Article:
Melanie Welsh
Jan 3, 2020

The rise and fall of the rock star creative

Having a leader (male or female) with a god complex is not only bad for business, it's also bad for creativity.

Rod Stewart (Getty Images)
Rod Stewart (Getty Images)

"Sorry, your honour, I was under the impression that I was a rock star" would not excuse bad behaviour in the real world. But, amazingly, in some parts of adland, the delusion that you are Rod Stewart (pictured, above) and not someone who makes ads for a living is still considered a get-out-of-jail-free card. 

Former Droga5 New York chief creative officer Ted Royer, who was fired following sexual misconduct allegations against him, saw fit to use this line of defence, saying: "I was flippant, I made jokes, I was flirty, I encouraged drinking and drug use. And I believed the old creative douchebag rock star notion that you have to party really hard and do great work to be someone of notice in this industry. I certainly behaved selfishly and immaturely."

This "creative douchebag rock star notion" has been around for a long time. Venerated senior creatives of a certain ilk have been traditionally paid a tonne of money and given power, adulation and freedom to indulge their egos. But why would anyone in their right mind use this as an excuse or defence against misconduct allegations, as Royer did?

The rock star delusion has existed in part because senior creatives, who have tended to be white and male, have been one of the most adulated and cosseted groups in the history of this industry. When in front of clients, the senior creative would be expected to act like some kind of imperious mystic whose creative genius could not only solve any brief but also quite possibly bring about world peace.

This act might have worked with clients in the past, but it’s not so inspiring when it plays out with team members in the workplace. While senior suits were traditionally expected to be more business-oriented and client-facing, the senior creative could more often remove himself from the grubbier, more commercial end of things. They were the virtuosos, the mavericks. If they wanted to behave like a cross between Keith Moon and Little Lord Fauntleroy, who would dare stop them?

Of course, there are many esteemed senior male creatives who did not buy into the hype. The best of them resisted or were lucky enough to be equipped with humility or, at the very least, a modicum of self-awareness. Some had the good sense to spend quality time with people outside the ad world who could remind them that they make advertising, not art, or take the piss if ever they were tempted to wear a beanie indoors (oh, yes, been there) or refer to themselves in the third person.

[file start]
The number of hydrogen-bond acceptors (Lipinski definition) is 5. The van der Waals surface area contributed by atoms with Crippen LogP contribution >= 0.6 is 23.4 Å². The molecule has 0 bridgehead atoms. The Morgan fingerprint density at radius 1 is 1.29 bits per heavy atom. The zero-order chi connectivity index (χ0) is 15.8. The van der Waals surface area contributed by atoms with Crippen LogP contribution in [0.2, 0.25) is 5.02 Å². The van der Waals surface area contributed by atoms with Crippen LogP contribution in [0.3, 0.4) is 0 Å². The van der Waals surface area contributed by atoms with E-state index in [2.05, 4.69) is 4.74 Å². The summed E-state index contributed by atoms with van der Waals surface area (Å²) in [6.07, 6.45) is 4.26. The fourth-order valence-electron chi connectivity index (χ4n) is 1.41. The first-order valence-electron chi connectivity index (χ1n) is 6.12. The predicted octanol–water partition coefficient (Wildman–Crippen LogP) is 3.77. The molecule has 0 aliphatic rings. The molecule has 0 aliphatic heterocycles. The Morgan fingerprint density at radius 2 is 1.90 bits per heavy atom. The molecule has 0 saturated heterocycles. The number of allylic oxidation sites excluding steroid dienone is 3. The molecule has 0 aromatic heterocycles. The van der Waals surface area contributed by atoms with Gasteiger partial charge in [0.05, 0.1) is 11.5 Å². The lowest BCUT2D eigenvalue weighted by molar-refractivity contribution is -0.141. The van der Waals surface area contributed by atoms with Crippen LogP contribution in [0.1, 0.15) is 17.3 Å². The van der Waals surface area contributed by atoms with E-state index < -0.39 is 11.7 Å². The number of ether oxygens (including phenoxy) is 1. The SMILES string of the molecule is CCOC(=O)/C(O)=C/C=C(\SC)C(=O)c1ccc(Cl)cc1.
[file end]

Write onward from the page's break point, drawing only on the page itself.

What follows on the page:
Nonetheless, the rock star persona was pervasive. Senior creatives have had such cult status in part because of the way the industry is structured. Like almost every other industry, advertising has operated as an extremely hierarchical, patriarchal system. When a select group is given this much unchecked power, chances are someone will take advantage and create an unsafe work environment.

The irony is that having a leader (male or female) with a god complex is not only bad for business, it’s also bad for creativity. Numerous studies have shown that leaders who are humble inspire teamwork and focus people on goals better than leaders who lack humility. 

Thankfully, things are starting to change for the better and even the most deluded among us can’t get away so easily with the arrogance and petulance that have hitherto passed for "creative temperament". Agencies have been forced to evolve, empower their employees more and quit pinning all their fortunes on a few inflated egos. The hierarchy is still there, but there’s an awareness that we should be more inclusive, diversive and egalitarian, and that bullying, harassment and other toxic workplace behaviour is unacceptable.

The rockstar persona may not be dead yet, but it has lost much of its fanbase.

Melanie Welsh is founding partner of Strat House.

Campaign UK

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